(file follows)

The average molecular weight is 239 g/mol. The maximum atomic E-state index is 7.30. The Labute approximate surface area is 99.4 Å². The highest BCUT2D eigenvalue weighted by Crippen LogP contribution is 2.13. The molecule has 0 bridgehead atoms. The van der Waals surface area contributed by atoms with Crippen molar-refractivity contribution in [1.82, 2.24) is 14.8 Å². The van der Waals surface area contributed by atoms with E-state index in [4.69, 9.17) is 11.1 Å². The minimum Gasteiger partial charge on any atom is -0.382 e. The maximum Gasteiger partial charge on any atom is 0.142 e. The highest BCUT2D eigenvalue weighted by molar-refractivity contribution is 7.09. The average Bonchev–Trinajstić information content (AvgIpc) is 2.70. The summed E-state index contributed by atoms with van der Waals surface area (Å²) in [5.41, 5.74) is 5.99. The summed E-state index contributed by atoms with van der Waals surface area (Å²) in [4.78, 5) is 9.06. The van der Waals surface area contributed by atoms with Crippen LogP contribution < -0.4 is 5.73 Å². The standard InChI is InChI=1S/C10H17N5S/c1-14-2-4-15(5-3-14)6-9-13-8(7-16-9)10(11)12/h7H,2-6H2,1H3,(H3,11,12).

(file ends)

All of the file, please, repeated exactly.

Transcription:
The average molecular weight is 239 g/mol. The maximum atomic E-state index is 7.30. The Labute approximate surface area is 99.4 Å². The highest BCUT2D eigenvalue weighted by Crippen LogP contribution is 2.13. The molecule has 0 bridgehead atoms. The van der Waals surface area contributed by atoms with Crippen molar-refractivity contribution in [1.82, 2.24) is 14.8 Å². The van der Waals surface area contributed by atoms with E-state index in [4.69, 9.17) is 11.1 Å². The minimum Gasteiger partial charge on any atom is -0.382 e. The maximum Gasteiger partial charge on any atom is 0.142 e. The highest BCUT2D eigenvalue weighted by molar-refractivity contribution is 7.09. The average Bonchev–Trinajstić information content (AvgIpc) is 2.70. The summed E-state index contributed by atoms with van der Waals surface area (Å²) in [5.41, 5.74) is 5.99. The summed E-state index contributed by atoms with van der Waals surface area (Å²) in [4.78, 5) is 9.06. The van der Waals surface area contributed by atoms with Crippen LogP contribution < -0.4 is 5.73 Å². The standard InChI is InChI=1S/C10H17N5S/c1-14-2-4-15(5-3-14)6-9-13-8(7-16-9)10(11)12/h7H,2-6H2,1H3,(H3,11,12).